2. An electric relay comprising a hollow means having an inner spherical surface for containing mercury, a pool of mercury in the hollow member with the surface of the pool a given distance from the center of the spherical surface, in any position of said relay two electrodes extending within said spherical surface with their ends adjacent to the center of said surface and spaced a short distance apart, a plunger extending around said electrodes and freely floating in said mercury pool, in any position of said relay an electromagnetic coil positioned around said plunger to move said plunger toward the center of said spherical surface to vary the level of said mercury pool and alter the electrical relationship of the spaced electrodes,
3. An electric relay comprising a hollow means having an inner spherical surface defining an inner chamber, an electromagnetic coil forming a flux converging at the center of said spherical surface, a mercury pool supported by said surface to form a surface on said pool forming a clear center space at one given level, a lunger having a bore floating in said pool off-center to the center of said sphere to position the mercury surface at the one given level and to position the mercury surface in the center space on centering of the plunger by the flux of the coil, electrodes extending from said hollow means into the center space of said inner chamber and spaced from one another, said electrodes extending into the bore of said plunger for positioning the plunger around the electrodes to vary the electrical conductivity by said mercury on actuation of said plunger from an offset position irrespective of the position of said electrodes.
4. An electric relay comprising a spherical member having an inner spherical surface forming an inner chamher, a mercury pool in said chamber resting on the spherical surface to form a surface on said pool spaced a given distance from the center of the inner spherical surface in all positions of said spherical member, an electromagnetic coil forming a flux symmetrical about a plane into the center to form the highest flux density in said plane with the flux converging through said center, a plunger floating in said mercury pool and having an inner passage means, said plunger floating in off-center position, electrodes mounted in said spherical member extending in said passage means to a center area for variation in conductive relation on actuation of said plunger by said coil.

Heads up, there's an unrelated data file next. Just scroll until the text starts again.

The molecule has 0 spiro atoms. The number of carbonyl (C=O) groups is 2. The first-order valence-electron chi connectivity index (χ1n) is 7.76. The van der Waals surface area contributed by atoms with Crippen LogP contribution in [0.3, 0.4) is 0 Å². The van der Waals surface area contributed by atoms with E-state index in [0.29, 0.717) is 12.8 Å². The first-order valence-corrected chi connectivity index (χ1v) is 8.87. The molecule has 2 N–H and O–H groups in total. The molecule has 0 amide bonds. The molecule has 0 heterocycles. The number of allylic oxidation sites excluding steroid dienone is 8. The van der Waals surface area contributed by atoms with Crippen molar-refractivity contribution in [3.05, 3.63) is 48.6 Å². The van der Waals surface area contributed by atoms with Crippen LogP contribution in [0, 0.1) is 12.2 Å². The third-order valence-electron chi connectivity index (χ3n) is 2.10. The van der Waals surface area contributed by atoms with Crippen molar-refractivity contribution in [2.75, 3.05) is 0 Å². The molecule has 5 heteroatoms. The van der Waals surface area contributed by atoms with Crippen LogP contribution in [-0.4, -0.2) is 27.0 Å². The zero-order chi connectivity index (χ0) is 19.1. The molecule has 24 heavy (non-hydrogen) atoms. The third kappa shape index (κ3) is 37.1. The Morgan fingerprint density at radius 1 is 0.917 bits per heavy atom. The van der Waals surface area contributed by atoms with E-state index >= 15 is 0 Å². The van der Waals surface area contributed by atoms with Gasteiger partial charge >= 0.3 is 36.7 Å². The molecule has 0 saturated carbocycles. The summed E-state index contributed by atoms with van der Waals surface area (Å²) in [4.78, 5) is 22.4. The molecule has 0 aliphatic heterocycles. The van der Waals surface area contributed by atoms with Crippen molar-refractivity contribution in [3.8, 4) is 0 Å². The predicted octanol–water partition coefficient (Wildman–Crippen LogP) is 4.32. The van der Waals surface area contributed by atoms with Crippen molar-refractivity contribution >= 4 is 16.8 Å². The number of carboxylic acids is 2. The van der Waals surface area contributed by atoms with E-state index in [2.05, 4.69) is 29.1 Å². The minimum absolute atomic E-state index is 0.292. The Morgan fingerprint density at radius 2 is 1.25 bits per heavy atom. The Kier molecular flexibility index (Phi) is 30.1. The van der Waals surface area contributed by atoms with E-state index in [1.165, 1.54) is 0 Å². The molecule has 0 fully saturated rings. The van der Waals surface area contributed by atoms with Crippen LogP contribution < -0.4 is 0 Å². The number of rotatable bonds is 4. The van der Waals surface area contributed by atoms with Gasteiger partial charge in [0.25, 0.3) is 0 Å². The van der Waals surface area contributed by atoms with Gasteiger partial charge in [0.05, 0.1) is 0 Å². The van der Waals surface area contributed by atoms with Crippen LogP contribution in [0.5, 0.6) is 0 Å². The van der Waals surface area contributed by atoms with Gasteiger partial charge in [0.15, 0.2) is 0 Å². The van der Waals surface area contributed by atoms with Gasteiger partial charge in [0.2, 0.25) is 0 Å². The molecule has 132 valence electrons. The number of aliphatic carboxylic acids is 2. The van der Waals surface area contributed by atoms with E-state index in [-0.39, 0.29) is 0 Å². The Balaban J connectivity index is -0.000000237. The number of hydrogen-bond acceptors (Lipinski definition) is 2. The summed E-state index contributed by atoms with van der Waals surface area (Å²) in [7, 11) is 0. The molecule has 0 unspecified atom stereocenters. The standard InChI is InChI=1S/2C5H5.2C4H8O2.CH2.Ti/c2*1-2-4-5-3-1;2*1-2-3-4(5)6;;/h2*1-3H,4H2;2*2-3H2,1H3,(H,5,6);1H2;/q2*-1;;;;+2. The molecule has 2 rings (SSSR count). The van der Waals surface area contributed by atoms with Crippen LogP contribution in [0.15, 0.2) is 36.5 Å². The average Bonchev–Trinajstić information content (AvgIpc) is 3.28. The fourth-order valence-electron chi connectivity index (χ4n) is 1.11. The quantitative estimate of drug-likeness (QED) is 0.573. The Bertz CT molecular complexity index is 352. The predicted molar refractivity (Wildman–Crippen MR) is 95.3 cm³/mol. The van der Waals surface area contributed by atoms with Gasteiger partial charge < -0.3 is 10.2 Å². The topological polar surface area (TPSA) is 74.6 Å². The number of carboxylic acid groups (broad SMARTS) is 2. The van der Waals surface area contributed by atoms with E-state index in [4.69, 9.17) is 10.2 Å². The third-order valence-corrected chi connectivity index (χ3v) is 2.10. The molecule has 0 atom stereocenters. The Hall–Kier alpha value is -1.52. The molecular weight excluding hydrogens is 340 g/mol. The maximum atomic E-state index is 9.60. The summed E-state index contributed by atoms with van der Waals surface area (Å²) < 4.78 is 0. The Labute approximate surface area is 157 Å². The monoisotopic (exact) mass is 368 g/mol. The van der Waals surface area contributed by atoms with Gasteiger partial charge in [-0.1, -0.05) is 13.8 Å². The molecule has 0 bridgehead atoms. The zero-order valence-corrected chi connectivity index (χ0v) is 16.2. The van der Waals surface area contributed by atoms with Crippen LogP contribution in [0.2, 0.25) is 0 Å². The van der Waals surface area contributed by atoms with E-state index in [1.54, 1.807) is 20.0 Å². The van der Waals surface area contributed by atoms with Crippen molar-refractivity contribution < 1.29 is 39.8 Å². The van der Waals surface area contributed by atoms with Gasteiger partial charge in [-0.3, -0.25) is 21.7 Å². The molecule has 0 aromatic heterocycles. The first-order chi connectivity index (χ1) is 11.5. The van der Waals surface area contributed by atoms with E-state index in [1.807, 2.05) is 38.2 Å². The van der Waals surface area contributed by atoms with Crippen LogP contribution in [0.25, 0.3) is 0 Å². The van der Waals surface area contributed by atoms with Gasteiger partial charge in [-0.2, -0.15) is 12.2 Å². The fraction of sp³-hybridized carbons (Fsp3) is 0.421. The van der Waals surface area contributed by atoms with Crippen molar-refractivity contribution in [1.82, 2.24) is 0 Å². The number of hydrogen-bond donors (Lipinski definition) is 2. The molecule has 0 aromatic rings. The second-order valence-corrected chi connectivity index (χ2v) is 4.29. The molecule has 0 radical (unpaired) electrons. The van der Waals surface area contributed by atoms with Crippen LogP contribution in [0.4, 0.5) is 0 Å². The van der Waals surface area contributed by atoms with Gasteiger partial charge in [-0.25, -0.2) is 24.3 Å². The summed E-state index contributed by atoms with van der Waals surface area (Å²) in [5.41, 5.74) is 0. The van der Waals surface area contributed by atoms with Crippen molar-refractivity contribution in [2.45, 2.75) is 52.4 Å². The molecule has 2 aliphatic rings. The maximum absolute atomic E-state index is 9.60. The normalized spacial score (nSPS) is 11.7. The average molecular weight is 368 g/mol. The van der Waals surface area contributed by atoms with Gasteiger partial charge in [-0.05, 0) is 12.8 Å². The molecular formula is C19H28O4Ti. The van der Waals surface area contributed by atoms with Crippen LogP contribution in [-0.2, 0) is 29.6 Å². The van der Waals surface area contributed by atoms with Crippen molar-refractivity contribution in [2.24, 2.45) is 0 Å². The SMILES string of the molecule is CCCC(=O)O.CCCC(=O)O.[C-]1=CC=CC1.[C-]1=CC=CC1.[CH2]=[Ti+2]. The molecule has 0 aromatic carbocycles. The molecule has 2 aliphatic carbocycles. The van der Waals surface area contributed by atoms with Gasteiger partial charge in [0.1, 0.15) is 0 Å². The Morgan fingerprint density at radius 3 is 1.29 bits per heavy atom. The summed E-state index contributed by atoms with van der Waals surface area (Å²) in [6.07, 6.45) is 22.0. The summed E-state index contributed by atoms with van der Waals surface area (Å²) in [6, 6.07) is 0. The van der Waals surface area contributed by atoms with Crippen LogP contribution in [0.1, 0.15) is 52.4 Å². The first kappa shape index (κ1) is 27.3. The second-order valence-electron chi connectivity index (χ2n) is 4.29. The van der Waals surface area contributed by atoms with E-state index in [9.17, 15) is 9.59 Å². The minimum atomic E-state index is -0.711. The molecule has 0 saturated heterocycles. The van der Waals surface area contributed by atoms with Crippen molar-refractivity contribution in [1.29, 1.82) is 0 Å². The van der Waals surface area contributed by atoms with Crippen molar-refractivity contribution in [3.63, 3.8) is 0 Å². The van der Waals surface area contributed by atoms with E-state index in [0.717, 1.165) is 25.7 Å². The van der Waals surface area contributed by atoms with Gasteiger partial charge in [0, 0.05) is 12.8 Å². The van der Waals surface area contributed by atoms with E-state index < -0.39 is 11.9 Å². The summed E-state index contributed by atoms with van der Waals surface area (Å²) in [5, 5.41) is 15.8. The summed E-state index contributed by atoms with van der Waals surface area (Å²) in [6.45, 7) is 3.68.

5. A liquid mercury electrical relay operable over a wide range of positions of the relay to the vertical and comprising hollow means having an inner spherical-lyshaped surface forming an inner chamber for contaning liquid mercury supported by said surface, a pool of liquid mercury in said chamber supported by said spherically-shaped surface to provide a liquid mercury surface forming at one surface level a clear center space at the center of the spherically-shaped surface, an electrode mounted on said hollow means and having a conductive end extending into the center space, an electromagnetic coil fixed in relation to said spherically-shaped surface and forming a flux having the highest flux density in the plane through the center of said spherically-shaped surface, a plunger of magnetic material having interior walls retaining the plunger around the electrode and being spaced therefrom to provide free movement transversely and longitudinally relative to said electrode over the range of positions of the relay, said plunger being centered by said flux to vary the surface of said pool of mercury and thereby the conductive relationship of the conductive end of the said electrode and the liquid mercury over a wide range of positions of the relay.
References Cited by the Examiner UNITED STATES PATENTS 12/1934 Hatay 200-112 3/1950 Russell et al 2001 12
|Cited Patent||Filing date||Publication date||Applicant||Title|
|US1984478 *||Mar 4, 1932||Dec 18, 1934||Gen Electric||Mercury switch|
|US2501292 *||Nov 28, 1945||Mar 21, 1950||Joy Mfg Co||Liquid contactor|
|Citing Patent||Filing date||Publication date||Applicant||Title|
|US3462573 *||Oct 14, 1965||Aug 19, 1969||Westinghouse Electric Corp||Vacuum-type circuit interrupters using gallium or gallium alloys as bridging conducting material|
|US3914567 *||Jan 15, 1974||Oct 21, 1975||Us Army||Liquid motion anti-disturbance switch|
|US5198628 *||Jun 9, 1992||Mar 30, 1993||Fifth Dimension, Inc.||Shock insensitive tilt switch with floating spherical restrictor to inhibit flow of conductive liquid|
|USB433587 *||Jan 15, 1974||Jan 28, 1975||Title not available|
|U.S. Classification||335/52, 200/183, 200/209, 200/190, 335/56|
|International Classification||H01H29/18, H01H29/00, H01H50/00, H01H50/72|
|Cooperative Classification||H01H50/72, H01H29/18|
|European Classification||H01H29/18, H01H50/72|